July 17, 2020
The modern music industry is changing. Gone are the days of sending out hundreds of demos in the hope of catching the ear of a scout. Big record labels still exist and continue to sign successful musicians. However, we must acknowledge the ways in which online platforms such as social media and streaming services have all made it easier for artists to strike out by themselves. If you’re unsure whether to go it alone or continue to strive for that record deal, read on to learn about the flip-sides of both routes.
Unsigned: The benefits of being independent
Staying independent means that you have complete control over your creative development. Whether you want to express an opinion, switch up your genre, or experiment with new sounds, you’re free to do whatever you please. When you sign up to a label, the opinions of others come into play – and you might not always agree with them.
Scottish musician Gerry Cinnamon is an excellent example of an independent artist that values his creative freedom over corporate-driven profits: “If I had that stuff maybe it would have been different – but then I wouldn’t have any ownership over my own stuff.”
Earn more (potentially)
Signing up to a label means that more people are involved in the making, marketing, and distribution of your music. Of course, this can be a good thing – it all helps in getting your audience to a wider audience. But remember, each hand getting involved will take a piece of the pie, meaning that ultimately, you’ll likely earn less yourself for your own music.
We’re not saying that going independent is going to make you rich (according to the ONS, the average income of a UK musician is around £23,000), but you will reap the full rewards of your music, which is satisfying regardless of the amount. Moreover, it’s worth noting the current upward trend in independent artists’ income; a recent study found that they jumped by as much as 35% between 2018 and 2019, owing largely to social media and other online platforms.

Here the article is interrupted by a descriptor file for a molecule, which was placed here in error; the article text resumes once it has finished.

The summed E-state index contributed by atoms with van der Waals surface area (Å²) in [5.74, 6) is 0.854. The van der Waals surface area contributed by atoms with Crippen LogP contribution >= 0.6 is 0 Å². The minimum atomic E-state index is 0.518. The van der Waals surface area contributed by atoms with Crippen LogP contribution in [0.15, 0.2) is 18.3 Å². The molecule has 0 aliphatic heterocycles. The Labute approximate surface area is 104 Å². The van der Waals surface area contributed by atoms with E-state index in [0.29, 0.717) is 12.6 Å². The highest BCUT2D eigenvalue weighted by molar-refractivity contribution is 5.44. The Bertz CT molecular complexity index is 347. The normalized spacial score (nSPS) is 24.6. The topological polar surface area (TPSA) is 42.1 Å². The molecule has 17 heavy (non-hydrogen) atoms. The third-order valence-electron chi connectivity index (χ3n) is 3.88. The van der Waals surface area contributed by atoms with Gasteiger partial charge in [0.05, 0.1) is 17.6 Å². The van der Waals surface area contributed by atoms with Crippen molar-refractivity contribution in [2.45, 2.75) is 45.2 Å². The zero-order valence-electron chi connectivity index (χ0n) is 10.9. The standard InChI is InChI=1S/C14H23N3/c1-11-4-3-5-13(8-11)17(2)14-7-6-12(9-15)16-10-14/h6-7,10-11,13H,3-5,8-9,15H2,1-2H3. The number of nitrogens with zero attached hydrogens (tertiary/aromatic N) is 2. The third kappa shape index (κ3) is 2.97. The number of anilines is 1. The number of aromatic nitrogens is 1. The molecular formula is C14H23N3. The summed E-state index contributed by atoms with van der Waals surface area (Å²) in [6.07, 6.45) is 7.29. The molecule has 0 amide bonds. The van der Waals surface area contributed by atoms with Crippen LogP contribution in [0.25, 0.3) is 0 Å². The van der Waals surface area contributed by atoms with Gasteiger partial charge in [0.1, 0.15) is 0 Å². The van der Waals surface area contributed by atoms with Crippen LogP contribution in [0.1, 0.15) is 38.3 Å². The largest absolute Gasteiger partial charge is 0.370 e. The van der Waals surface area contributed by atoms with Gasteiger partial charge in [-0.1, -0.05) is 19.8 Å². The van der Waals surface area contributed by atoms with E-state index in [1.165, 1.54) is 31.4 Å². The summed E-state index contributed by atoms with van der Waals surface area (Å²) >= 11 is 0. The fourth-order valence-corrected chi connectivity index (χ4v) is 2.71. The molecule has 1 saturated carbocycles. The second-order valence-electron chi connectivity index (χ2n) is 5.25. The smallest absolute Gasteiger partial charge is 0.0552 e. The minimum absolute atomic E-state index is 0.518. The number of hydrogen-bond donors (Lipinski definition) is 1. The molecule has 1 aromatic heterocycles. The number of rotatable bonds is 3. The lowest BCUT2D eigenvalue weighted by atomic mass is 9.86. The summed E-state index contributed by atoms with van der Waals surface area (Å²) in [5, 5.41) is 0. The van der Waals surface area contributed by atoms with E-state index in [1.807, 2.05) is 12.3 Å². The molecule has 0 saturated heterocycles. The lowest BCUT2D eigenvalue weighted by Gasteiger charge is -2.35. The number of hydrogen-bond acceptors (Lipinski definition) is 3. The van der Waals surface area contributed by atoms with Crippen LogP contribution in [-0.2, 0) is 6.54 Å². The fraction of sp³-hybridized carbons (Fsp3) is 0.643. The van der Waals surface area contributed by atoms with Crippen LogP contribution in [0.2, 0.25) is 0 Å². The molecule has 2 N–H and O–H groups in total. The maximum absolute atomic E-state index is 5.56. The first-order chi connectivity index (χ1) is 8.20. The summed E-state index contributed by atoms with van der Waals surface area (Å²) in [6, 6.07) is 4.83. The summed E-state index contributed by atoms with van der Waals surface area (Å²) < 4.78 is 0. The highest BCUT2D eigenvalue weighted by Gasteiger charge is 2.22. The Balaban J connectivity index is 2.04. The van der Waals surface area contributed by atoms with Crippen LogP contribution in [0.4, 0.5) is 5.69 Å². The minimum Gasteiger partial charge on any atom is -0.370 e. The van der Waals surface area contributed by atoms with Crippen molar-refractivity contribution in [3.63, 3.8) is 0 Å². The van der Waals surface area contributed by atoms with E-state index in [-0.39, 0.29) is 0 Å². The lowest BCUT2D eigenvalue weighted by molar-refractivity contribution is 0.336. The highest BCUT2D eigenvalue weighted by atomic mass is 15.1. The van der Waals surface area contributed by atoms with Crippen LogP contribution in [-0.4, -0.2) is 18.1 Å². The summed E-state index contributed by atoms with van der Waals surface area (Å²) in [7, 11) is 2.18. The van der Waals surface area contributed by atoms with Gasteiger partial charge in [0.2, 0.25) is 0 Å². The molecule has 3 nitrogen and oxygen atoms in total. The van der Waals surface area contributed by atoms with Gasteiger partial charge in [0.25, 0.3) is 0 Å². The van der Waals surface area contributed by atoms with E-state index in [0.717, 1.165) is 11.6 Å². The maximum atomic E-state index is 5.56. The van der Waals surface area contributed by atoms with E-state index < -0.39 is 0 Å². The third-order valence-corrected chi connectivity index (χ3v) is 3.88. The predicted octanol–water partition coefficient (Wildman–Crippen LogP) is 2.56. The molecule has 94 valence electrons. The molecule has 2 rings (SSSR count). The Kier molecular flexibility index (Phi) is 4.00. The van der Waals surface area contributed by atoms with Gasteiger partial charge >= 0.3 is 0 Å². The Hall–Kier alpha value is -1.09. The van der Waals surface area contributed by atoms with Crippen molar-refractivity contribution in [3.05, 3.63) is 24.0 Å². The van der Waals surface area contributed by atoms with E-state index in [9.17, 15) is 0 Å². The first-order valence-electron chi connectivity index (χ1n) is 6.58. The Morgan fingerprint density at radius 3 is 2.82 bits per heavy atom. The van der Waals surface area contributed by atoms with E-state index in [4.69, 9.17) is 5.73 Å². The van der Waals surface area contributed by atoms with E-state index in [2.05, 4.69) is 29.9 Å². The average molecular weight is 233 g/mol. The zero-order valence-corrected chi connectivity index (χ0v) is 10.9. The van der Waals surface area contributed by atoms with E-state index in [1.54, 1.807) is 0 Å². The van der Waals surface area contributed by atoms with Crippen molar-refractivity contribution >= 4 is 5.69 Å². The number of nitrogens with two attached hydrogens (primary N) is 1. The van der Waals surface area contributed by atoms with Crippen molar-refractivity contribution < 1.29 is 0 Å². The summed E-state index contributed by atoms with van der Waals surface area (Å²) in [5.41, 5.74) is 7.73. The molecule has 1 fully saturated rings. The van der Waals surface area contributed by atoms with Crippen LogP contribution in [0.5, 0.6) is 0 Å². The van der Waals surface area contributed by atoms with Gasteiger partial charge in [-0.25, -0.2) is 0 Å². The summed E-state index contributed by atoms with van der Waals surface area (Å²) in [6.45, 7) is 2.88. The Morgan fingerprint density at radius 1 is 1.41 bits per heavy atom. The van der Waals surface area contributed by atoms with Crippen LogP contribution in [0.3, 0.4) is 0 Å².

Own your own copyright
Associated to your earnings is owning the copyright to your music. A common element of a record deal is signing away (at least some of) the rights to your music. This means that the label has greater power to determine who profits from your music and how it’s used. Aside from questions around royalties, you might find that your music is being put towards a purpose that you don’t agree with – like being played at a Donald Trump campaign rally.
Deal-breaker: The benefits of being signed
Regardless of how well you promote your own music, it’s highly unlikely that you can compete with the well-oiled machine that is the corporate music industry. Graphic designers, social media teams, PR, and event organisers make the production of your album slick and more likely to be picked up by a global audience (if that’s what you’re aiming for).
Despite the democratising effects of the Internet, who you know (in real life) is still a big part of the music industry. Relationships with the right people can secure better deals, forge collaborations, and help you get on the bill at gigs and festivals. When you’re under a label, you’ll benefit from a large network of industry professionals, who will work to boost your profile.
It might sound a little old school, but record labels still provide a degree of ‘clout’ to artists. Any organisation dealing with an established record label knows what to expect, and is willing to pay more for the privilege. Plus, whether we’re talking about licensing, publishing deals, or playing at larger venues, labels are more likely to secure an agreement – the fact that they represent multiple artists is a huge bargaining chip.
Deciding on whether to go solo or aim for a record deal depends on your ambitions. If you value creative freedom over anything else in your music, then stick to the independent route. If you want to increase your chances of going global, on the other hand, signing with a record label offers you the best chance.
Signed or unsigned, choose a recording studio that will help you to refine your sound. Kore Studios is equipped with both the latest recording kit alongside an expansive collection of vintage technology, offering you the maximum flexibility in your recording options. Get in touch to discuss your requirements and book in a slot.